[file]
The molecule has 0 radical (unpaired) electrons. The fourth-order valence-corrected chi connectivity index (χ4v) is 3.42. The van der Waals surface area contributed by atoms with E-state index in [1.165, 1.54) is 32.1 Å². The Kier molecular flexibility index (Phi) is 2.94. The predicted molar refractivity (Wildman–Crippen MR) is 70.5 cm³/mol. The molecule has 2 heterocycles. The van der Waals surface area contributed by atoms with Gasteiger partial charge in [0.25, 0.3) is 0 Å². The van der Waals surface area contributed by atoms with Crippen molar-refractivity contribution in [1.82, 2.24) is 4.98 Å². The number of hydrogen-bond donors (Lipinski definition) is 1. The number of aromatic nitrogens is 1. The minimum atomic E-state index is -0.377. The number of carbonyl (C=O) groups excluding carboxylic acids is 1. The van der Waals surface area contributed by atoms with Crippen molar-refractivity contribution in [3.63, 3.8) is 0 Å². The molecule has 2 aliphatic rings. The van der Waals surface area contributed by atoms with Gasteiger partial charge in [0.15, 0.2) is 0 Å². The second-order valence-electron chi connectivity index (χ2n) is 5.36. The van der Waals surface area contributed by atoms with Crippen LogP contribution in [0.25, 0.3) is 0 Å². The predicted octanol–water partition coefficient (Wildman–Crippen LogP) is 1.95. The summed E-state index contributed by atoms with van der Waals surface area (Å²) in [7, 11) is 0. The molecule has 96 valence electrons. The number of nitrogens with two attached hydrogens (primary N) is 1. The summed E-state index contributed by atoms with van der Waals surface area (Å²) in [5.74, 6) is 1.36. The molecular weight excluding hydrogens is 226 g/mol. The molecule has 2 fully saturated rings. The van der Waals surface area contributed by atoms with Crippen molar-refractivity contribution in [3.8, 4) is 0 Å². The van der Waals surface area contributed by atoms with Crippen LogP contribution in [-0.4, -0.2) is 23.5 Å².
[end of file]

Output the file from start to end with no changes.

The molecule has 0 radical (unpaired) electrons. The fourth-order valence-corrected chi connectivity index (χ4v) is 3.42. The van der Waals surface area contributed by atoms with E-state index in [1.165, 1.54) is 32.1 Å². The Kier molecular flexibility index (Phi) is 2.94. The predicted molar refractivity (Wildman–Crippen MR) is 70.5 cm³/mol. The molecule has 2 heterocycles. The van der Waals surface area contributed by atoms with Gasteiger partial charge in [0.25, 0.3) is 0 Å². The van der Waals surface area contributed by atoms with Crippen molar-refractivity contribution in [1.82, 2.24) is 4.98 Å². The number of hydrogen-bond donors (Lipinski definition) is 1. The number of aromatic nitrogens is 1. The minimum atomic E-state index is -0.377. The number of carbonyl (C=O) groups excluding carboxylic acids is 1. The van der Waals surface area contributed by atoms with Crippen molar-refractivity contribution in [3.63, 3.8) is 0 Å². The molecule has 2 aliphatic rings. The van der Waals surface area contributed by atoms with Gasteiger partial charge in [0.15, 0.2) is 0 Å². The second-order valence-electron chi connectivity index (χ2n) is 5.36. The van der Waals surface area contributed by atoms with Crippen LogP contribution in [0.25, 0.3) is 0 Å². The predicted octanol–water partition coefficient (Wildman–Crippen LogP) is 1.95. The summed E-state index contributed by atoms with van der Waals surface area (Å²) in [7, 11) is 0. The molecule has 96 valence electrons. The number of nitrogens with two attached hydrogens (primary N) is 1. The summed E-state index contributed by atoms with van der Waals surface area (Å²) in [5.74, 6) is 1.36. The molecular weight excluding hydrogens is 226 g/mol. The molecule has 2 fully saturated rings. The van der Waals surface area contributed by atoms with Crippen molar-refractivity contribution in [3.8, 4) is 0 Å². The van der Waals surface area contributed by atoms with Crippen LogP contribution in [-0.4, -0.2) is 23.5 Å².